The BWI 500 highlights a need for more minority-focused lists in wrestling

All Elite Wrestling
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Lists are a popular tool to create the space for debate. Ask anyone to name their “Top Five” anything and there is usually a wide diversity in selections across all industries. The same is said for professional wrestling. The idea of “GOAT” or the best in the year will create a wide range of topics. Black Wrecellence created a list of their own titled the BWI 500. The debate about the list has raged all week and regardless of the position taken, there is a need for this list and others like it in professional wrestling.

Diversity and inclusion are important conversations in professional wrestling. Regardless of if the promotion in discourse is the WWE, AEW, NJPW, or another – having a diverse roster that is included is a benefit to everyone involved and the fans watching around the world. When fans see individuals that look like them such as Hit Row, Io Shirai, Legado del Fantasma, or Thunder Rosa there’s an increased opportunity for engagement among those fans, which impacts the bottom line for the promotion in question.

The same is said for individuals like Jake Atlas, Nyla Rose, Sonny Kiss, and many others that represent the strong presence of LGBTQ performers in wrestling. Everyone can talk about target demos until they are blue in the face, but the reality is that professional wrestling at all levels is much more diverse than what is frequently seen on television and computer screens.

Therefore, lists like the BWI 500 are important to this industry. The 2021 edition of the BWI 500 starts off with a bang, with Trish Adora coming in at number one. If you only follow mainstream wrestling her name may not jump off the page like a Sasha Banks or Jade Cargill, but Adora’s 566-day run as the Pan-Afrikan World Diaspora Wrestling World Champion has been one of the best runs in the industry. She’s currently a favorite to win the ROH women’s championship tournament and that is just scratching the surface about what has made her such an enjoyable aspect of wrestling in recent years.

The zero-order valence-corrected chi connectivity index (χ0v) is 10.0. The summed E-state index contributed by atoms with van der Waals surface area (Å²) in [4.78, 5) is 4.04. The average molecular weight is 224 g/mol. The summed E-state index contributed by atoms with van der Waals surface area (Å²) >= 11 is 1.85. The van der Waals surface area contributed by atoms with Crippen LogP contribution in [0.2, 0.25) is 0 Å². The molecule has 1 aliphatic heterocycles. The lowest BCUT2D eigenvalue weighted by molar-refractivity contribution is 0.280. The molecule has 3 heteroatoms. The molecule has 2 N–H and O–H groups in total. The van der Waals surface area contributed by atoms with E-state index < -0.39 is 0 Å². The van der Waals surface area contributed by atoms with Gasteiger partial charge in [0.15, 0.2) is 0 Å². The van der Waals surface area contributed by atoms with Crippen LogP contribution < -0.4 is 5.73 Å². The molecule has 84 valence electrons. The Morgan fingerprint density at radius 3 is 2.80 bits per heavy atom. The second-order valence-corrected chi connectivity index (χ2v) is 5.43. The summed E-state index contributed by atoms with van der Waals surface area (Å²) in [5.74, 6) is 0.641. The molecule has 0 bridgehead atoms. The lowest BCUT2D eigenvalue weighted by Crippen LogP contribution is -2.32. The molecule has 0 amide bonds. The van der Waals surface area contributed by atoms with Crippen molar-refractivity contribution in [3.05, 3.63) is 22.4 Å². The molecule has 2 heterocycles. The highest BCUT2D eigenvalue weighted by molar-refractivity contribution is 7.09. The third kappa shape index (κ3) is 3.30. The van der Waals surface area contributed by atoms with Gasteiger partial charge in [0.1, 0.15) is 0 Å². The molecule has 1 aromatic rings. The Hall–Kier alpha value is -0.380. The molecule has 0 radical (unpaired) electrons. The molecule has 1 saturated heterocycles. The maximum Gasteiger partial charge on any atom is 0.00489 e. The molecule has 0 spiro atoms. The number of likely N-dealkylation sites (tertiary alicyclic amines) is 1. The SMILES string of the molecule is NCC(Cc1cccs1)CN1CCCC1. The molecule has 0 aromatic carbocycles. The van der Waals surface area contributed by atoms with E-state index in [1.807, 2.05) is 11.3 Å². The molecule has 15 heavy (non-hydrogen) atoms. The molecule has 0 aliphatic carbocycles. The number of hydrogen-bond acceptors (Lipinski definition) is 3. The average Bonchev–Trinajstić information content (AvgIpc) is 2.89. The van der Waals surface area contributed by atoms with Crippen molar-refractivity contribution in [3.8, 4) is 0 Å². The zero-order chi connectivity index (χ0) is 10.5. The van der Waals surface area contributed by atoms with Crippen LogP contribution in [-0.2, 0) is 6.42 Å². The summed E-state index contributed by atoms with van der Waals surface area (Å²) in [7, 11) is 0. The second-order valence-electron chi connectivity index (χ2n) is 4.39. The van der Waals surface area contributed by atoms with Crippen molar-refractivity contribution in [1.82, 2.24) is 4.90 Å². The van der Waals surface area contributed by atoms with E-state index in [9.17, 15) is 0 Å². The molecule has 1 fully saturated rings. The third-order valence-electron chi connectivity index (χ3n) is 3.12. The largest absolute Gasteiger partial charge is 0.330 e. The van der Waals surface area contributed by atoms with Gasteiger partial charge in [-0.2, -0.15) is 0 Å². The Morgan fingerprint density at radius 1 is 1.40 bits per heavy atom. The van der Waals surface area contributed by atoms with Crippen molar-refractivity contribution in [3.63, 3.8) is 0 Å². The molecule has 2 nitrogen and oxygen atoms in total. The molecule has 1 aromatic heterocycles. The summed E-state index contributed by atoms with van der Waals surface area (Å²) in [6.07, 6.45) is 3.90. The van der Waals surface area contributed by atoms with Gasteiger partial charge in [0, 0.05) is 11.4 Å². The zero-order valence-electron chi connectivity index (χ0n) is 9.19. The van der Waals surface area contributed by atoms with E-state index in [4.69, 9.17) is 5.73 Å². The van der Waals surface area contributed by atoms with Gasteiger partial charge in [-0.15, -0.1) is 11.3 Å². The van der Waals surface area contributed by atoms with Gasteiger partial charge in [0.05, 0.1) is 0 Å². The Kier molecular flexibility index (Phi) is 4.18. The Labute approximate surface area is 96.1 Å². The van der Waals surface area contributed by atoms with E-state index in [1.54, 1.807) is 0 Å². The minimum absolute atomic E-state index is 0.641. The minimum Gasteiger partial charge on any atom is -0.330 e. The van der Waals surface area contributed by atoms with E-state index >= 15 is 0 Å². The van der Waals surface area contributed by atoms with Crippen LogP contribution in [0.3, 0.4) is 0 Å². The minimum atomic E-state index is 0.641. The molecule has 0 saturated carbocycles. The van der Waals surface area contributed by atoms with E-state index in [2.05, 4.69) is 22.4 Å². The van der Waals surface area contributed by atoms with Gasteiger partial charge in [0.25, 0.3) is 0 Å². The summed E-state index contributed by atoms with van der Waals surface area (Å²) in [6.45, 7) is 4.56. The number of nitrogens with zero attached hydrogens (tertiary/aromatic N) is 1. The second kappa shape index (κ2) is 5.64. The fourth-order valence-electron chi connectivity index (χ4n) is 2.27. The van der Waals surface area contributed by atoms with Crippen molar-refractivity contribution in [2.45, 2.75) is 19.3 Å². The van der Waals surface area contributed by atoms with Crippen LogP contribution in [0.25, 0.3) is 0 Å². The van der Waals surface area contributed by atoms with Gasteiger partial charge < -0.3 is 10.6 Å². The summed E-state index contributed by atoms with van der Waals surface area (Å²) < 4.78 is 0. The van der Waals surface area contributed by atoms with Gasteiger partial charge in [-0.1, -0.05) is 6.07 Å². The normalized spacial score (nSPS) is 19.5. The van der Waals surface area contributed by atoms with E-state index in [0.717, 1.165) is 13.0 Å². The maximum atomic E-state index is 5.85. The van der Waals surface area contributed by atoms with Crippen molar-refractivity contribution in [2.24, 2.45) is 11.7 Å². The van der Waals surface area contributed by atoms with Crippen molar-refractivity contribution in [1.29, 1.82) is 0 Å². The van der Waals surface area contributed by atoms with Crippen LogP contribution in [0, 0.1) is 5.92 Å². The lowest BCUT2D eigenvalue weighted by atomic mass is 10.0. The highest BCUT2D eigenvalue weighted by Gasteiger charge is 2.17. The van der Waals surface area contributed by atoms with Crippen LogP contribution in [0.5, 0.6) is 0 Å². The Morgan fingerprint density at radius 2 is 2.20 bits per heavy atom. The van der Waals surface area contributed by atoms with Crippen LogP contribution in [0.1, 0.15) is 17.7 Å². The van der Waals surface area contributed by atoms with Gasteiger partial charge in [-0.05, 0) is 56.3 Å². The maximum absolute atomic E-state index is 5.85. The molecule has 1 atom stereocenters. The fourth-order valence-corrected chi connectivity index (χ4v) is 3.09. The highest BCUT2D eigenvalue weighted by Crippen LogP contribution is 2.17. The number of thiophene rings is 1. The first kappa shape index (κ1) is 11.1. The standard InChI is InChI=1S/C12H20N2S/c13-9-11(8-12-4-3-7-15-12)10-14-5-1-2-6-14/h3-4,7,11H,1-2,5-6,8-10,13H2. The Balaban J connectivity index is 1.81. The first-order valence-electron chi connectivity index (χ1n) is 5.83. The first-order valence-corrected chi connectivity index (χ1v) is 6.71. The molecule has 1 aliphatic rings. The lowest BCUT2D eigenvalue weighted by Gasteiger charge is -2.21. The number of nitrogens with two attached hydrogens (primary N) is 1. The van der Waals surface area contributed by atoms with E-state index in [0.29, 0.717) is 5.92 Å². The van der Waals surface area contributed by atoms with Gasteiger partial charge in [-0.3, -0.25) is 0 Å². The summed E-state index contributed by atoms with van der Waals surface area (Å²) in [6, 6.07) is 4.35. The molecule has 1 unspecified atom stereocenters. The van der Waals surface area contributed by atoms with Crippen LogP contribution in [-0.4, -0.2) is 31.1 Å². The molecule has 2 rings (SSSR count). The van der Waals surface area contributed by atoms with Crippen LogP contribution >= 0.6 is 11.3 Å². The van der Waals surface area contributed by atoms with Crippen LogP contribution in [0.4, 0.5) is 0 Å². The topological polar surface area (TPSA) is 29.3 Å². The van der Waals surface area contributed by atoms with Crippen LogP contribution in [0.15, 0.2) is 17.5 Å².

But beyond Adora, this list includes many of the top names that wrestling fans will know. Bobby Lashley, Powerhouse Hobbs, Big E, Isaiah “Swerve” Scott, and others are grouped in with names like Lee Moriarty, AJ Gray, Jonathan Gresham, Fred Yehi, Darius Lockhart, and many more.

This is the perfect list for wrestling fans that are looking to find new talent to watch outside of AEW or WWE. In fact, it completely debunks the idea that all the top Black and Brown wrestling talent are already signed. If a promotion wants to truly call itself one that embraces diversity and inclusion, the available talent is there and this list shows that from top to bottom. That tired excuse will not work today as everyone is much more connected and can watch professional wrestling from all around the world.

While this piece focuses on the BWI 500, there is a need for content creators to develop the same style of lists for other minority groups. Let wrestling fans know that there are performers out there that have lived in and understand many of the same aspects of life as those people sitting in the crowd. The PWI 500 led to the women’s list which is slowly growing in volume. The same can be said about the BWI 500 if it inspires other lists for minority groups.

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Professional wrestling should be a space that is welcoming to all. While that is still not seen at the highest of levels, there’s a place for the work that was done to highlight 500 of the most talented Black and Brown performers in the industry today.